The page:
Doxygen is a tool that generates HTML documentation from special comments in C++ source code. (However, I assume you already know the tool. If you don't, you can safely skip this section.)

Adding Doxygen support means that we want to have a Make target that generates the HTML documentation, and that the generated HTML documentation should be included in the distribution archive. For this to work, you need to download a few files from Oren Ben-Kiki's web site and place them in your directory structure (new files are in boldface):


    foobar/
        m4/
            ac_doxygen.m4
        src/
            Makefile.am
            <your source code files>
        AUTHORS
        COPYING
        ChangeLog
        Makefile.am
        NEWS
        README
        aminclude.am
        autogen.sh
        configure.ac
        doxygen.cfg

Note: Older versions of these files seem to be available at the Autoconf Macro Archive, but these don't work as good.

  • ac_doxygen.m4 contains Autoconf macros that we can use in configure.ac.
  • aminclude.am contains the Doxygen-related make targets.
  • doxygen.cfg is a Doxyfile template that contains a few macros that will be expanded when the configure script is run. Modify the file so that it suits your needs (and the version of Doxygen that you're using!).

Next, we need to make a change to the file Makefile.am in the root directory so that the generated documentation will be included in the distribution archive (added lines are in boldface):


foobar/Makefile.am:
    ACLOCAL_AMFLAGS = -I m4
    SUBDIRS = src

    include aminclude.am

    EXTRA_DIST = autogen.sh $(DX_CONFIG) doc/html

Finally, we add Doxygen-related macro calls to the file configure.ac (added lines are in boldface):


foobar/configure.ac:
    dnl Process this file with autoconf to produce a configure script.
    AC_INIT(foobar, 1.0, me@mail.com)
    AC_CONFIG_AUX_DIR(config)
    AC_CONFIG_SRCDIR(src/foobar.cpp)

    AM_INIT_AUTOMAKE

    AC_PROG_CXX

    DX_HTML_FEATURE(ON)
    DX_CHM_FEATURE(OFF)
    DX_CHI_FEATURE(OFF)
    DX_MAN_FEATURE(OFF)
    DX_RTF_FEATURE(OFF)
    DX_XML_FEATURE(OFF)
    DX_PDF_FEATURE(OFF)
    DX_PS_FEATURE(OFF)
    DX_INIT_DOXYGEN(foobar, doxygen.cfg, doc)

    AC_OUTPUT(Makefile src/Makefile)

Documentation will be generated when you run make doxygen-doc or when you produce a distribution archive with make distcheck.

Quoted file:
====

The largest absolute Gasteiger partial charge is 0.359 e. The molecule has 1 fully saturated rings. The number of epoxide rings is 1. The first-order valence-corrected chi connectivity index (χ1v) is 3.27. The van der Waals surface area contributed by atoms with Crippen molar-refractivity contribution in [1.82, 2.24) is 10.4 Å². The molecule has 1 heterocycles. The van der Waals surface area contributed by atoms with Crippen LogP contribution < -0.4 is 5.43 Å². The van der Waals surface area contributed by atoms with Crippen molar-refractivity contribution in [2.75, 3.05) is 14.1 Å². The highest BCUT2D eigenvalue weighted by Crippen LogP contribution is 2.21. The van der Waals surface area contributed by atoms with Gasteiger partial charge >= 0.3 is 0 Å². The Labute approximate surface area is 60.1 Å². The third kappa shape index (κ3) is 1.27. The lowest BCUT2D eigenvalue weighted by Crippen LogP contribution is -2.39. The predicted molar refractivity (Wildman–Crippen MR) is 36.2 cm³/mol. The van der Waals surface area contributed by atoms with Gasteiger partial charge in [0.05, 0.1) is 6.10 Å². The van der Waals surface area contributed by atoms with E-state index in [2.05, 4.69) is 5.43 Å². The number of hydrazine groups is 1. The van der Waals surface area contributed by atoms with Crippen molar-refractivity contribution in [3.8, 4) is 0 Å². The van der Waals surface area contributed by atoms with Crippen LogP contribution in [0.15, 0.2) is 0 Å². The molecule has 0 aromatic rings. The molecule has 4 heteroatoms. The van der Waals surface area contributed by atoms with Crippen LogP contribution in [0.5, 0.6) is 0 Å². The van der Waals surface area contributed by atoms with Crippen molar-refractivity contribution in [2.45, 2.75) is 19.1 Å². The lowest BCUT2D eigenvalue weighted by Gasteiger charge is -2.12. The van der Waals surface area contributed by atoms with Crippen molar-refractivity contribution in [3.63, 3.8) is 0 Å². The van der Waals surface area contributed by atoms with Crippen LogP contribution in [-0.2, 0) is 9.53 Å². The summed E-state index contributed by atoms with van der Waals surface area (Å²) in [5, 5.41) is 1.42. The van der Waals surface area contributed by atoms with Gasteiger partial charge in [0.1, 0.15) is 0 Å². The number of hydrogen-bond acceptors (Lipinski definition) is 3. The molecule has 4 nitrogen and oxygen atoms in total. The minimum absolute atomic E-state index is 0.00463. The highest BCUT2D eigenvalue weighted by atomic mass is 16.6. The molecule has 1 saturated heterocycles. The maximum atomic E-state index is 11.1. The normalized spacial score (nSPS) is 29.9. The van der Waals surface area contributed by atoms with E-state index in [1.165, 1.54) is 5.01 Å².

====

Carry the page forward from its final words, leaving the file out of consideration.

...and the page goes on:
Note: When you look at the generated Makefile, you'll see that the documentation only depends on the files in pkginclude_HEADERS, regardless of what you set "INPUT" to in the file doxygen.cfg. If you want to force the documentation to be re-generated (maybe before the final build), it might be a good idea to delete the entire Doxygen output folder (doc/html by default) before doing the build.

A More Complex Example

Finally, I'd like to present a more complex example with the following features:

  • Several subdirectories, each with their own Makefile.am
  • Libtool shared and convenience libraries
  • Generated source files (the typical Flex/Bison example)

The new directory structure looks like this (added entries in boldface):


    foobar/
        m4/
            ac_doxygen.m4
        some_shared_lib/
            Makefile.am
            <your some_shared_lib-specific source code files>
        src/
            Makefile.am
            <your source code files>
        AUTHORS
        COPYING
        ChangeLog
        Makefile.am
        NEWS
        README
        aminclude.am
        autogen.sh
        configure.ac
        doxygen.cfg

For Libtool libraries as well as for Flex/Bison, we need additional checks in configure.ac. Also, we must specify the new subdirectory (added text in boldface):


foobar/configure.ac:
    dnl Process this file with autoconf to produce a configure script.
    AC_INIT(foobar, 1.0, me@mail.com)
    AC_CONFIG_AUX_DIR(config)
    AC_CONFIG_SRCDIR(src/foobar.cpp)

    AM_INIT_AUTOMAKE

    AC_PROG_CXX